The Making of "Out of the Blue"

 

"Into the Blue" is my largest piece to date and is the 10th piece in my "Vanishing Thunder" collection which highlights at risk and endangered species. This collection means so much to me as I donate 20% of all the profits to the World Wildlife Fund to help save our most at risk species. I am so happy to say that to date, (July 2020), I have been able to donate almost $1000.00 to such a worthy cause. I am hoping to double that over the coming year and am looking at an exciting calendar opportunity for 2021!

When I first started thinking of doing this collection of endangered species, I knew at least one whale would be on my drawing table. I feel such a deep connection to the ocean and the life it contains. I should confess as well that I am partial to humpbacks. I remember the thrill of going on a whale watching tour years ago off the coast of beautiful Vancouver Island and seeing several humpbacks. Unfortunately I didn't get to witness their phenomenal acrobatic skills, but it was enough just to share peaceful ocean space for a few brief moments before they disappeared into the watery depths. It is a memory I will cherish for a lifetime!

This piece provided me with a few challenges...

  1. The size of the piece.  I know as far as art goes, you may think that 12" x 16" seems small, but please keep in mind I am working with the tiny point of a pencil, not the broad stroke of a brush. It was an intimidating size! I usually work around the 9" x 12"  or 11" x 14" size so it was a large piece for me. I chose it though because I thought that the subject matter demanded a larger surface, and I was feeling up for a challenge!
  2. My beautiful reference photo for the whale and the water was in black and white. I added in the seagulls and changed the mountains and waves but I knew I didn't want a black and white piece. So I got to go "hog wild" and let my artistic license run a-muck with the colours! I wanted to keep the colours similar in tones, so used primarily blues and purples, (but I did sneak in some reds and greens in the undertones of the whale, and actually used some creams and yellows in the water and sky- trust me, they are there!
  3. And last but not least, I reveal to you a secret- the water scared the heck out of me! It was so complex that I left rendering that to the very end, a bit in fear that I would mess up what I had already achieved. Actually, truth be told I avoided it. You see, I wasn't quite sure how to approach it. I've never done a piece quite like it. How do I create the movement of the waves and realistically capture the way sunlight seems to sparkle and dance across the surface of the water? How do I create depth and atmosphere in the piece? I had no clue but eventually had to put my big girl pants on and figure it out!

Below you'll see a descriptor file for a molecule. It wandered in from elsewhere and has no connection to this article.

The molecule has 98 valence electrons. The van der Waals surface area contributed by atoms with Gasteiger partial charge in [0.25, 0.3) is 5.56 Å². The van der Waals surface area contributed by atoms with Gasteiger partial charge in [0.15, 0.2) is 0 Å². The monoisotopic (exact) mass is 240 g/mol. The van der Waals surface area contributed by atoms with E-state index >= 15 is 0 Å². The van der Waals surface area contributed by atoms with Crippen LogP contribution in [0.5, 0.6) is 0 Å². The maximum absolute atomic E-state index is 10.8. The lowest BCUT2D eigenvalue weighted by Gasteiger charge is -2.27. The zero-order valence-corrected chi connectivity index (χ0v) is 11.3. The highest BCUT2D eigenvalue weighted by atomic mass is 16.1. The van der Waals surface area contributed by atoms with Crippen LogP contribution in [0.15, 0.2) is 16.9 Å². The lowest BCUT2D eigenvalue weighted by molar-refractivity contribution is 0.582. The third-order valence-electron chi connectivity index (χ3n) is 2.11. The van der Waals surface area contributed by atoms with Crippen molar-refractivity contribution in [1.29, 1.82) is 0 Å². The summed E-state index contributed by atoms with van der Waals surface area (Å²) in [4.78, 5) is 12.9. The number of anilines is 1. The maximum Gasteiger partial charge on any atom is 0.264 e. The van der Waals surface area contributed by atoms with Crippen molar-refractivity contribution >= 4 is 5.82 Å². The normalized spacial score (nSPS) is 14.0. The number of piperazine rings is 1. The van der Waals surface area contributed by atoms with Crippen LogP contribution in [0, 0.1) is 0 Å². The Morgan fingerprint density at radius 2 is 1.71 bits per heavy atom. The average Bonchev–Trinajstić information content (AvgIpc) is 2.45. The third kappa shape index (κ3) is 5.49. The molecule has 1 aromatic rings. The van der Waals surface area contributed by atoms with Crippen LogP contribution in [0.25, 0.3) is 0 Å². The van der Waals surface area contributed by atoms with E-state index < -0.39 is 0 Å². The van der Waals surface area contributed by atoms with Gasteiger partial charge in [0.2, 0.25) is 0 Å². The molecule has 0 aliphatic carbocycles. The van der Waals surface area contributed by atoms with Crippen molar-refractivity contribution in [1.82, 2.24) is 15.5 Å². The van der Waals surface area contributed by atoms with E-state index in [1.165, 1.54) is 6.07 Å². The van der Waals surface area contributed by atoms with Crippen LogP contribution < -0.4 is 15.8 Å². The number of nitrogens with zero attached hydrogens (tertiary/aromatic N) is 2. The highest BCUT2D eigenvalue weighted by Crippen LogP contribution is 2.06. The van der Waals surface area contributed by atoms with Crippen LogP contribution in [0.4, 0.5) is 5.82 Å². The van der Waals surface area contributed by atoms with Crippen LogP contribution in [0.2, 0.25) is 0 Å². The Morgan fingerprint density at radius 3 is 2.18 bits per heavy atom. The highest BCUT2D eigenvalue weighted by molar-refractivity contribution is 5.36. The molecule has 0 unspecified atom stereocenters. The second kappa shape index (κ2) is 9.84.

4. And always a gluten for punishment, I also decided to use a grey surface to draw on instead of my usual white. What happens when you draw and shade on a coloured surface is that the colours distort somewhat when you are laying them down making it even more of a challenge to figure it out. I know I really didn't help myself on that account but I like to push myself out of the comfort zone, as that is how I will grow and develop as an artist.

I have to say that I am really happy with the final results, even though there were several swear words and more then a prayer or two involved in the process. I hope you enjoy the final results too! ;)

  • Humpback whales are beautiful, peaceful and enormous creatures — reaching the size of a school bus! They are perhaps best known for their haunting songs and for their amazing acrobatic skills when breaching the water.
  • The humpback song is a complex sequences of moans, howls and cries that can often continue for hours and be heard up to 20 miles away according to National Geographic. It is interesting to note that only the males do the singing, so it is thought that they are trying to attract a pretty lady whale for an intimate affair! ;)
  • Humpback populations were hunted to near extinction putting them on the endangered species list. Since being protected, the whales are enjoying a steady increase in numbers. Let us hope that generations to come will continue to be spell bound by their beautiful song and in awe when witnessing this amazing creature heave itself out of the water and come crashing back with a mighty splash and disappear once again into the ocean's inky black depths.